Dr. Fatoumata was born in Bamako (Republic of Mali). She works as a pediatric ophthalmologist in the African Tropical Ophthalmology Institute (IOTA) in Bamako. She was our guest in Barcelona to offer her training in that medical specialty in IMO, in Sant Joan de Déu Hospital, and in Dr. Noguer’s office, in keeping with Eyes of the world’s training policy for local talent.
Why did you decide to specialize in pediatric ophthalmology?
When I was a student, it was a new specialty with many opportunities. Back then, few ophthalmologists were interested in treating children specifically. But, to me, promoting eye health among children was an essential specialty. In fact, it still is, as 50% of the population in Mali is under fifteen.
As a pediatric ophthalmologist, what are your professional goals and challenges?
My goal is to set up a quality eye healthcare system for children, focusing on serious conditions like cataract, glaucoma, strabismus, ptsosis o retinoblastoma, beginning with IOTA’s reference center and then spreading to secondary centers.
I’d like also to set up a medical examination system for children’s eye diseases, covering from peripheral structures (schools, clinics) to eye healthcare units.
Finally, it would be good to train health professionals (pediatricians, doctors, midwives, nurses…) so they can recognize potentially serious eye illnesses in children.
What are the challenges you face when pursuing your career and completing your education?
First, there’s the lack of specialized technical personnel. There are only two pediatric ophthalmologists in the whole country (which has a population of 16 million people). Currently, we don’t have enough human resources to form a pediatric team with an anesthetist, an optometrist, a psychologist… This severely restricts the quality of our assistance.
We lack equipment as well. The pediatric ophthalmology ward in IOTA is poorly equipped. We don’t currently have yet the required resources to guarantee an adequate healthcare: the diagnostic kits are old, and surgical equipment is clearly insufficient.
On top of that, our technical staff doesn’t benefit from permanent training: there are increasing difficulties for students from Southern countries to study in “developed” ones. The few opportunities available are reduced to practical observational work. This is delaying the acquisition of knowledge about new techniques.
What are the reasons that bring people to doctors’ practices?
According to different reports of activity in our ward, the main causes for children to visit are conjunctivitis (allergies and infections), cataract, glaucoma and ametropia.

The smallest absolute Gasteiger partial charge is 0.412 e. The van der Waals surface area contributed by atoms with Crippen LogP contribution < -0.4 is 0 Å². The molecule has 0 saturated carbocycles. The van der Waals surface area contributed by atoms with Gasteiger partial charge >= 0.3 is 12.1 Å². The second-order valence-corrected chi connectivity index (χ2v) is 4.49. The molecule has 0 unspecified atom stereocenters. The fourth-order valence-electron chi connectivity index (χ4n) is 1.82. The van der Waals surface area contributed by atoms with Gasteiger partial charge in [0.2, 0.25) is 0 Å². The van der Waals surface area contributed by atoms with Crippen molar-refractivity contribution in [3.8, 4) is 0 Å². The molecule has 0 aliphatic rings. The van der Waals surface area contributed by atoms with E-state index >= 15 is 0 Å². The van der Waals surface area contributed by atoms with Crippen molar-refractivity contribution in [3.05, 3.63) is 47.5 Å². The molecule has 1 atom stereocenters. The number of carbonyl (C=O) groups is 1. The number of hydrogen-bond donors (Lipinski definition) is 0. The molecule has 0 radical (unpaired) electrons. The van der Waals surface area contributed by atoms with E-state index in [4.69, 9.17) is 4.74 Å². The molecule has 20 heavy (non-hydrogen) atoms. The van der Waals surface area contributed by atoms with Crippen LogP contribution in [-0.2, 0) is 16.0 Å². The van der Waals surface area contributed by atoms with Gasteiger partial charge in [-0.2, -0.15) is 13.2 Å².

What does studying in Spain mean to you, both professionally and personally?
Professionally, this practical training has allowed me to improve the abilities I already had, and to compare my way of working to other possibilities. And, besides that, it has given me the chance to see what I didn’t know yet or didn’t know how to do.
Which aspects of these studies are, in your opinion, the most remarkable? Do you think you can apply all this learnings in Mali?
Being able to be in different centers it’s what is remarkable. It would be too pretentious to say that I can apply there what I have seen. In terms of surgical procedures, I’ve learned many “tricks” which will improve my performance. More coaching will be needed, however, in some other techniques.
What do you think about Eyes of the world’s assistance to the most vulnerable population in Mali?
I admit I had little information about Eyes of the world’s activities in the Mopti region, so it has been extremely pleasant to discover all the work they are doing.
Regarding Eyes of the world’s work in IOTA, it taught me how to perform lid, strabismus and tear duct surgery, thanks to the chirurgical missions Eyes of the world had organized. Besides that, our colleague Dr. Guindo’s training has made it possible for retinal detachment surgery to be performed in Mali. The level of patient care has improved because of those trainings.
How do you think eye healthcare can be improved in Mali? Would you send a message of optimism?
To improve eye healthcare first you need to improve the quality of human rights: a good education is a guarantee. It’s not only about training doctors but to educate teams, ranging from ophthalmologists to maintenance technicians. A quality healthcare comes after that.
Eye health is slowly but steadily moving forward in Mali.